Fairbanks campus tuition revenue is distributed at 60 percent to the generating unit and 40 percent to UAF central accounts. Central tuition is used to fund scholarships, graduate teaching assistantships, waivers and discounts mandated by UA Board of Regents policies such as the Western Undergraduate Exchange or Come Home to Alaska programs. UAF fixed costs (e.g., utilities, bond debt, services) are also higher due to the age and type of our facilities.

If UAF adopted the 80/20 model (providing a greater share of tuition to colleges/schools), we would the allocate state general funds differently. Schools and colleges would be more susceptible to funding variations because of fluctuating enrollment, and we’d run a higher risk of stagnant growth escalates if the tuition rate were not increased. The decrease in state general funds over the last few years does challenge the model by adding a new level of variability to this previously predictable source.

UAF, along with UAA and UAS, also contributes to the University of Alaska’s systemwide costs. Cost shares are typically proportional to the amount of support for various service assessments (e.g., computing, network, shared software, video conferencing).

— Julie Queen, associate vice chancellor, Financial Services

- Parking pass designs

Question

As I admire my newly purchased parking pass, I cannot help but notice the Nanook graphic is merely a repeat from the spring 2017 parking pass. I wish to offer an alternative to this reoccurrence.

Naturally, there has got to be some fun and further student involvement to be found in the simple and unappreciated parking pass. Does anyone else believe the student body would further appreciate a juried photo and drawing contest for their winning image on the parking pass each semester?  Perhaps fall could be a drawing contest image and spring could be a photo contest winner and summer being some other graphic style. And for example, a $100 prize may be promoted for use by winning university students to be applied to tuition, Bear Bucks or parking.

Just a happy thought…

Good luck in school.

 

 

Response

That sounds like a fun idea to explore. Thanks for the suggestion!

— Tori Tragis, internal communications manager, University Relations

Question

I heard the Green Dot program was being discontinued. It seems like it just got up and running. Is this true?

Response

Green Dot has been a program at UAF since 2014. This semester we relaunched the with a new marketing campaign, cohort of trainers and engagement strategy. Green Dot is not being discontinued. Bystander intervention is an important component of our comprehensive prevention strategy, and we will continue to adjust the program based on the feedback we receive and the resources that are available.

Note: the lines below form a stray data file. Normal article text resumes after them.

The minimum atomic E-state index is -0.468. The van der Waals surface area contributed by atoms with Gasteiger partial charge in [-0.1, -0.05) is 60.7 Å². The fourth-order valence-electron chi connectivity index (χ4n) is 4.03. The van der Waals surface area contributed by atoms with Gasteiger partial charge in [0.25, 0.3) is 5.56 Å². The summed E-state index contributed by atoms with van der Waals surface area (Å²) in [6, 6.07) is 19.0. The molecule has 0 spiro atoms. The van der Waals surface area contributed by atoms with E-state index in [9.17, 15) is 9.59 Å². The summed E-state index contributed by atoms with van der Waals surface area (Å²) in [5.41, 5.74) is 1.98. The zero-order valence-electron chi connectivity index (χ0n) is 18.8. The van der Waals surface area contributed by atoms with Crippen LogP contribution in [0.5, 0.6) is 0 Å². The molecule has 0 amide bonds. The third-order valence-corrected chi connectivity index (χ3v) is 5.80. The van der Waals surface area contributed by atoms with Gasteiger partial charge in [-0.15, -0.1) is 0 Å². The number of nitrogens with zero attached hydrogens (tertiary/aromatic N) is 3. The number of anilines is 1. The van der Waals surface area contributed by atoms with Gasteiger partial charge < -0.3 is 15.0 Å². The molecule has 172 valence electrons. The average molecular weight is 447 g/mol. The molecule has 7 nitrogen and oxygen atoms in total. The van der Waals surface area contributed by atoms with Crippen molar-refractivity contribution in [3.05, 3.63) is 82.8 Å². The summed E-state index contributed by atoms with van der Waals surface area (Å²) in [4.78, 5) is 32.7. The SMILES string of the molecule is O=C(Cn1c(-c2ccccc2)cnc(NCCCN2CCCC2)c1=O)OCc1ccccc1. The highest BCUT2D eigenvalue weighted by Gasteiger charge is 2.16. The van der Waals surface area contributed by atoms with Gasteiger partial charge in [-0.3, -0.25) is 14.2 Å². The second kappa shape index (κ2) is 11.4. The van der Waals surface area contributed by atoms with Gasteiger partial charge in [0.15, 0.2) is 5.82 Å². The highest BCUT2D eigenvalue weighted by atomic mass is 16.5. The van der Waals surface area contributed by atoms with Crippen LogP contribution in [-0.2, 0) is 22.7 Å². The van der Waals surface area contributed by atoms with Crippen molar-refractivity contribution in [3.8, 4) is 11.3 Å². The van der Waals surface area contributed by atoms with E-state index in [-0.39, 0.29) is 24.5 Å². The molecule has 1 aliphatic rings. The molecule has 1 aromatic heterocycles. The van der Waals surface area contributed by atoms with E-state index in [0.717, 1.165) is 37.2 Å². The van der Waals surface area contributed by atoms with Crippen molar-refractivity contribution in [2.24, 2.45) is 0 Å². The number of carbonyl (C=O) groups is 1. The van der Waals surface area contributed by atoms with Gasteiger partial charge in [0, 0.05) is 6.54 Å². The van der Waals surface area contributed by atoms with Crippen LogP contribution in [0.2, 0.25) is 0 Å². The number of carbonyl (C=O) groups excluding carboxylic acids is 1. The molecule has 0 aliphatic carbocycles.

You can keep up with Green Dot on Facebook @uafgreendot. If you have questions about Green Dot please email uaf-greendot@alaska.edu.

— Amy Cross, coordinator, Nanook Diversity and Action Center

- Bad weather notices?

Question

The last time there was a major weather event (rain) there was no notification from UAF. What is the formal policy for bad weather events for the university? In the past I’ve heard UAF does not close for weather because we’re a residential campus but other universities close for weather-related issues (that are also residential).

Response

Thank you for your question. We make every effort to stay open during “bad weather” events so that our students can stay on schedule with their courses. We put safety first, of course, so we expect students and professors, or employees and supervisors, to be flexible and to coordinate with each other as each situation warrants. If you are an employee and you have concerns about taking leave or working out a temporary, alternate schedule with your supervisor, please call Human Resources at 474-7000. Students who are having trouble coordinating with an instructor can contact their department head, dean of their school or college, or the Provost’s Office.

With respect to bad weather policy, there is no formal policy for bad weather events since every situation is different. As chancellor, I can authorize university closure in extreme situations, weather or otherwise, but that action is rare. We do monitor the forecast so we can direct resources to things like snow removal and sanding major roads and walkways. We also issue periodic reminders in Cornerstone to be prepared for winter travel. Weather closures or warnings are posted by the university at http://uafalert.alaska.edu/.

— Daniel M. White, chancellor

 

- Feb. 6 budget forum online?

Question

Will the Feb. 6 chancellor’s budget forum be made available online for viewing after Feb. 6?

Response

The budget forum is now available at media.uaf.edu.

— Carla Browning, institutional events and communications manager

Question

When I used eDir there was the one could use the wildcard search character ‘ * ‘. I only found that out by asking OIT years ago. Now eDir is in the process of being decommissioned and replaced by People. Will People also have this wildcard or something similar? I sincerely hope so, as it sometimes hard to know if a person is going by their nickname or middle name. If so, can this be posted somewhere for everyone to see and take advantage of? Thank you!

Response

Thanks for asking! Indeed there is a wildcard search in People. The People Help page, available through the OIT service catalog, details how to use the wildcard search and other helpful ways to use http://people.alaska.edu.

Be sure to contact the OIT help desk at www.alaska.edu/oit/ with any IT needs or questions. Look on the right-hand side for a variety of help options.

— Martha Mason, UAF chief information officer, Office of Information Technology